• At UCL, the lectures were content-heavy. This is by design. Many of the exams are based on the content of lecture slides, and it may seem impossible to understand it all in one lecture. So, block out some time during the weekend (even if it is just 1 hour) to review some things in the lecture slides. Try to use spaced repetition too. This will save you from trying to memorize content closer to the exam period.

You do not need to get 100% on that assignment that weighs 5% of your final grade.

  • You may want excellence in everything you do, but you have to work smart. If the assignment is not worth that much, prioritize the ones that do. Only give that extra effort if you have the time to do so—not at the expense of your mental, emotional, spiritual, and physical health. Please, work smart. You do not want to burn out so quickly. However, if you do have the time, go for it! These years are shaping your mind to become an amazing problem solver, the foundation of every software engineering/CS-related career.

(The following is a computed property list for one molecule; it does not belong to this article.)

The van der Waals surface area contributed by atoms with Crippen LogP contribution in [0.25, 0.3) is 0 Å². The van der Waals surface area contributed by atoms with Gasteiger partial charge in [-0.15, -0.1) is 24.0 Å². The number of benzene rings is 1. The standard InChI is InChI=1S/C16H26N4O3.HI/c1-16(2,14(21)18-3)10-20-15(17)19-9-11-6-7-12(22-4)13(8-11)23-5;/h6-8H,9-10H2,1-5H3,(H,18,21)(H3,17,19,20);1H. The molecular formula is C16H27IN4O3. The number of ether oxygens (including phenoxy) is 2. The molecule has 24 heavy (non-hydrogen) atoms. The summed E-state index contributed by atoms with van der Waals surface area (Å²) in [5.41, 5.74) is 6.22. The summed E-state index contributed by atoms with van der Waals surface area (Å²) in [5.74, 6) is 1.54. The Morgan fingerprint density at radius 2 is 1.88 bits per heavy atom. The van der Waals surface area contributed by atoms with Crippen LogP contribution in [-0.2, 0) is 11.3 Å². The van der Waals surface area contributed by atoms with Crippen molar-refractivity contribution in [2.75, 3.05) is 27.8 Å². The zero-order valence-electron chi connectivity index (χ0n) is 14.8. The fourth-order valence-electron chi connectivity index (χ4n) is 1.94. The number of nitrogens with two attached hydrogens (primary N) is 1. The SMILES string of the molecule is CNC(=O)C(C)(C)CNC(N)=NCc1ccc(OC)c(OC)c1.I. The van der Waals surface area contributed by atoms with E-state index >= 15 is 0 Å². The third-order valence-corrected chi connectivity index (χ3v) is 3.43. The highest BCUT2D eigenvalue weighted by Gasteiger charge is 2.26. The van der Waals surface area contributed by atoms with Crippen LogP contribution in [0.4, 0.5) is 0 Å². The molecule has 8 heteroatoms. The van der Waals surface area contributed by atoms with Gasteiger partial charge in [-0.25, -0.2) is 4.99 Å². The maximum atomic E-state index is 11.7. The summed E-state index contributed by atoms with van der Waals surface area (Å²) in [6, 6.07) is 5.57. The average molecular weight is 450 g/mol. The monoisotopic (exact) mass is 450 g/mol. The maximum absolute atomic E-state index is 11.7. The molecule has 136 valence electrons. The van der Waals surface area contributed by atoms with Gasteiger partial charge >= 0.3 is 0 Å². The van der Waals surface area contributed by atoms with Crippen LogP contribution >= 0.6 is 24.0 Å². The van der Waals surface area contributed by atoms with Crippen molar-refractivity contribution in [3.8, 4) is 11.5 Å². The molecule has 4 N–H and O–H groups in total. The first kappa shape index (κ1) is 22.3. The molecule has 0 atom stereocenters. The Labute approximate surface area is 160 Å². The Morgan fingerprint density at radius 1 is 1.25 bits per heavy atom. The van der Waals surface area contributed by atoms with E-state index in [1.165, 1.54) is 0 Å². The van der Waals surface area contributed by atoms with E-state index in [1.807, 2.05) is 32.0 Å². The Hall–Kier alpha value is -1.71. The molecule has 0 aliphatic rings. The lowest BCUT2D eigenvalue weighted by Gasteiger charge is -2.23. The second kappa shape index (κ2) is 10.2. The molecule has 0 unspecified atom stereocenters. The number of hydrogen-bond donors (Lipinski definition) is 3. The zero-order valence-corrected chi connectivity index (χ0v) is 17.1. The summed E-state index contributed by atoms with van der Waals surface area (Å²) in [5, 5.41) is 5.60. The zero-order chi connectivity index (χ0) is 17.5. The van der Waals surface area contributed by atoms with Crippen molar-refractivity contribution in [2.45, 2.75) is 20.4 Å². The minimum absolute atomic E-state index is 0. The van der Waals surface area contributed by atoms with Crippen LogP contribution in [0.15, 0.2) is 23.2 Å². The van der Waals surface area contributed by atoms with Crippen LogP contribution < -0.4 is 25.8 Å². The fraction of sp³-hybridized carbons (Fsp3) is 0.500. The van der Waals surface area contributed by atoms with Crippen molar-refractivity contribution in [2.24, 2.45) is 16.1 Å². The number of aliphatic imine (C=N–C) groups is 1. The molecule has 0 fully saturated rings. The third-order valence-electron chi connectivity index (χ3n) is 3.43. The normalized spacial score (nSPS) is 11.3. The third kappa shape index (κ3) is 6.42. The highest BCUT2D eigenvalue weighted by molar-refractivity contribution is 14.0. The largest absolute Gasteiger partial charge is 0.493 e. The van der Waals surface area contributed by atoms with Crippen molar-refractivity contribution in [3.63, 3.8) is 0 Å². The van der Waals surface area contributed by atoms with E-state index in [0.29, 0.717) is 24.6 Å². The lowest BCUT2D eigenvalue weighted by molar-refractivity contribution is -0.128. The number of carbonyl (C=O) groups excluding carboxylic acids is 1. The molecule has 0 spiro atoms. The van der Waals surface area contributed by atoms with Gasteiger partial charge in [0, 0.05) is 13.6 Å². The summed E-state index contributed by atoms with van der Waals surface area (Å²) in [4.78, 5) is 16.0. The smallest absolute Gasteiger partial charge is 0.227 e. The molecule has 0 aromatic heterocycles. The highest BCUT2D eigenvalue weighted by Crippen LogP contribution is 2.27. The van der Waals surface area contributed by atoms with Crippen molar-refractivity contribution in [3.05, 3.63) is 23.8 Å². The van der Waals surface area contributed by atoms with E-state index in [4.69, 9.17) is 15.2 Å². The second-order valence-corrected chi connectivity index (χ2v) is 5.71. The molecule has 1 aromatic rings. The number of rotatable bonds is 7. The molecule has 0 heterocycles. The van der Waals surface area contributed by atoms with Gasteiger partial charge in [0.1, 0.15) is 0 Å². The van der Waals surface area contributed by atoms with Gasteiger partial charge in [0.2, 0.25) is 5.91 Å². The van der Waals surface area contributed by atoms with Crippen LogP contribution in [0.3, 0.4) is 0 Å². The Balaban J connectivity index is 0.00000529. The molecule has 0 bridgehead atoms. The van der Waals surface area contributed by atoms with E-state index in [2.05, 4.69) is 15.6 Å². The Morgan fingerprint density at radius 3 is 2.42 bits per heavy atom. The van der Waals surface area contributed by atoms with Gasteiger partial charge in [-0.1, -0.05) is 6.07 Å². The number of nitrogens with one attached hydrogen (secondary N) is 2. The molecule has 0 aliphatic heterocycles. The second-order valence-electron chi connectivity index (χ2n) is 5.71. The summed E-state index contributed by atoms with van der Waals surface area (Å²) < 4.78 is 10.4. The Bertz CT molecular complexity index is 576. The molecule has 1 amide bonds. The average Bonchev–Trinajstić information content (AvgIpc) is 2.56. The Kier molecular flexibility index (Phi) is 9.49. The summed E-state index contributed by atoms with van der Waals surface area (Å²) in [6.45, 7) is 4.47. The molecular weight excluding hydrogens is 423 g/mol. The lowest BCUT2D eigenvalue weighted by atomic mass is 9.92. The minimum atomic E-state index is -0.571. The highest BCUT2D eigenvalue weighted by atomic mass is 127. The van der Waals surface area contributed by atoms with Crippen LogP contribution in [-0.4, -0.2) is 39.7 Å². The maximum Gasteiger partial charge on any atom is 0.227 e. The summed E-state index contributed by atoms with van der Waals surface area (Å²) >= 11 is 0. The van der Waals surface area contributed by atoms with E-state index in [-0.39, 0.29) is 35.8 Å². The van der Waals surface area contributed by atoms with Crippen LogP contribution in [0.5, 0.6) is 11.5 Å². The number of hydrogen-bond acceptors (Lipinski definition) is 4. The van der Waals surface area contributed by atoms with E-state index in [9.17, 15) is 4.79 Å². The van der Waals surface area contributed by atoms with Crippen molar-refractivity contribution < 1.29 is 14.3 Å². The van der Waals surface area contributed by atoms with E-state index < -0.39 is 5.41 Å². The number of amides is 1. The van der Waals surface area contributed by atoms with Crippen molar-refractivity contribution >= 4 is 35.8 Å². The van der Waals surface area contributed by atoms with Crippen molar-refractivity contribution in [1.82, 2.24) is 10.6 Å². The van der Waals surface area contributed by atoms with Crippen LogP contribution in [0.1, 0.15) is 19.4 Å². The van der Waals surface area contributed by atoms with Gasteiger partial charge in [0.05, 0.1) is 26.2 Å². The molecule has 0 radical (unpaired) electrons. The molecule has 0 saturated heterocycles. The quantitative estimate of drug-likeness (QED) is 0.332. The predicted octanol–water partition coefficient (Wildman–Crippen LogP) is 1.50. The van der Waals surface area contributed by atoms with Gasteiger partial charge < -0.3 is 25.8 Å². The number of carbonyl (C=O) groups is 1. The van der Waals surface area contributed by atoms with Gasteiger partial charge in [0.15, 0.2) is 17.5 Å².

Start doing Leetcode and applying for internships early!

  • Focus on that algorithms class; it’s probably the most important class you’ll take! I made a rookie mistake of not knowing what Springweeks, Leetcode, and internships were until late into my second year. I thought… I’m in! That’s it. I will be able to get a job upon graduation. That is not the case. Please start looking into gaining experience alongside your degree during the summer. You never know where your internship may lead you upon graduation. Even look into building some Full-Stack Web/App development projects in your downtime.

Keep talking, you may find a common interest.

  • People in your course are your friends. “A kindly turn of speech attracts new friends, a courteous tongue invites many a friendly response—Ecclesiasticus 6.” Keep an open mind. A smile and “how are you finding this lecture?” goes a long way. Sorry, but you may have to get used to being the first one to initiate a conversation. You never know; that one person God encouraged you to speak to may become one of your motivating forces to keep going.